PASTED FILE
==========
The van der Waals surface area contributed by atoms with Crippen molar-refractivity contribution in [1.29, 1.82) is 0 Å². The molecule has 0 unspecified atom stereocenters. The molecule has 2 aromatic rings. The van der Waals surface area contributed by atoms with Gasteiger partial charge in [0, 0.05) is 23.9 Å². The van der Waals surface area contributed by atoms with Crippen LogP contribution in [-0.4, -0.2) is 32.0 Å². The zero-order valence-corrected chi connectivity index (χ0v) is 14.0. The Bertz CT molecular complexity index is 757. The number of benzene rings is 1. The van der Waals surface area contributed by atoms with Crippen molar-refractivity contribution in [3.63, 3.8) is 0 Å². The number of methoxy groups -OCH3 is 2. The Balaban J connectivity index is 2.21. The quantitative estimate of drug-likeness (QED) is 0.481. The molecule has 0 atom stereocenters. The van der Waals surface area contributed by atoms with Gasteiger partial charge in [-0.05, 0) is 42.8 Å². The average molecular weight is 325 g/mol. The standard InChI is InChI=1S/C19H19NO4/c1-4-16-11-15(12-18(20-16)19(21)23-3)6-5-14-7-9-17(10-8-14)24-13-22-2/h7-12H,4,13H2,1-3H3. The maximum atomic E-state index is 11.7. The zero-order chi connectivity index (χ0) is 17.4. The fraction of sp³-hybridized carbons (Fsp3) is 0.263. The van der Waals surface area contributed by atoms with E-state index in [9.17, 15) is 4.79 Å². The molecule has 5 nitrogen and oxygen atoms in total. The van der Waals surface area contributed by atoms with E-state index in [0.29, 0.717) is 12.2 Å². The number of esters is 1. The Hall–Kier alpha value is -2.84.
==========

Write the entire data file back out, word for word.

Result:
The van der Waals surface area contributed by atoms with Crippen molar-refractivity contribution in [1.29, 1.82) is 0 Å². The molecule has 0 unspecified atom stereocenters. The molecule has 2 aromatic rings. The van der Waals surface area contributed by atoms with Gasteiger partial charge in [0, 0.05) is 23.9 Å². The van der Waals surface area contributed by atoms with Crippen LogP contribution in [-0.4, -0.2) is 32.0 Å². The zero-order valence-corrected chi connectivity index (χ0v) is 14.0. The Bertz CT molecular complexity index is 757. The number of benzene rings is 1. The van der Waals surface area contributed by atoms with Crippen molar-refractivity contribution in [3.63, 3.8) is 0 Å². The number of methoxy groups -OCH3 is 2. The Balaban J connectivity index is 2.21. The quantitative estimate of drug-likeness (QED) is 0.481. The molecule has 0 atom stereocenters. The van der Waals surface area contributed by atoms with Gasteiger partial charge in [-0.05, 0) is 42.8 Å². The average molecular weight is 325 g/mol. The standard InChI is InChI=1S/C19H19NO4/c1-4-16-11-15(12-18(20-16)19(21)23-3)6-5-14-7-9-17(10-8-14)24-13-22-2/h7-12H,4,13H2,1-3H3. The maximum atomic E-state index is 11.7. The zero-order chi connectivity index (χ0) is 17.4. The fraction of sp³-hybridized carbons (Fsp3) is 0.263. The van der Waals surface area contributed by atoms with E-state index in [9.17, 15) is 4.79 Å². The molecule has 5 nitrogen and oxygen atoms in total. The van der Waals surface area contributed by atoms with E-state index in [0.29, 0.717) is 12.2 Å². The number of esters is 1. The Hall–Kier alpha value is -2.84.